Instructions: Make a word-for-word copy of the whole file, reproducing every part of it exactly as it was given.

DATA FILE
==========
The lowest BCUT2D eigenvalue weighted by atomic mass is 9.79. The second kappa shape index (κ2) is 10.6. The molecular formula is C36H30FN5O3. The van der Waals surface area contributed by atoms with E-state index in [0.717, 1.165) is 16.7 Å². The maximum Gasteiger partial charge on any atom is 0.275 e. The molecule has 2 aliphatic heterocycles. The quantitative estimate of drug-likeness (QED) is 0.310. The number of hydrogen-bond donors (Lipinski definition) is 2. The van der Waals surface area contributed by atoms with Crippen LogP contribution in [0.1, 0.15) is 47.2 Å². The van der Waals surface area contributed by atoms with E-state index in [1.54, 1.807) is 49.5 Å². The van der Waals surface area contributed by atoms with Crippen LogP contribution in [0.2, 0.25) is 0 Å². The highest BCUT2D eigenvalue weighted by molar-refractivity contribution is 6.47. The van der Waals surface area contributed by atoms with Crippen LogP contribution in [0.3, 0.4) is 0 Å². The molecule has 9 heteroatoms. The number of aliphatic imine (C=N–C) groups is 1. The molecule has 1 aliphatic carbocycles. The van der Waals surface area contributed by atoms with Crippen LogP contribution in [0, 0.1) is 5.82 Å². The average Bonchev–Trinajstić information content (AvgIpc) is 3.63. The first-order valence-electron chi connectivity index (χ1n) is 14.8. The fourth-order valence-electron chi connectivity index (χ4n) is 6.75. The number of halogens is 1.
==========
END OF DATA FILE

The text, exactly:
The lowest BCUT2D eigenvalue weighted by atomic mass is 9.79. The second kappa shape index (κ2) is 10.6. The molecular formula is C36H30FN5O3. The van der Waals surface area contributed by atoms with E-state index in [0.717, 1.165) is 16.7 Å². The maximum Gasteiger partial charge on any atom is 0.275 e. The molecule has 2 aliphatic heterocycles. The quantitative estimate of drug-likeness (QED) is 0.310. The number of hydrogen-bond donors (Lipinski definition) is 2. The van der Waals surface area contributed by atoms with Crippen LogP contribution in [0.1, 0.15) is 47.2 Å². The van der Waals surface area contributed by atoms with E-state index in [1.54, 1.807) is 49.5 Å². The van der Waals surface area contributed by atoms with Crippen LogP contribution in [0.2, 0.25) is 0 Å². The highest BCUT2D eigenvalue weighted by molar-refractivity contribution is 6.47. The van der Waals surface area contributed by atoms with Crippen LogP contribution in [0.3, 0.4) is 0 Å². The molecule has 9 heteroatoms. The number of aliphatic imine (C=N–C) groups is 1. The molecule has 1 aliphatic carbocycles. The van der Waals surface area contributed by atoms with Crippen LogP contribution in [0, 0.1) is 5.82 Å². The average Bonchev–Trinajstić information content (AvgIpc) is 3.63. The first-order valence-electron chi connectivity index (χ1n) is 14.8. The fourth-order valence-electron chi connectivity index (χ4n) is 6.75. The number of halogens is 1.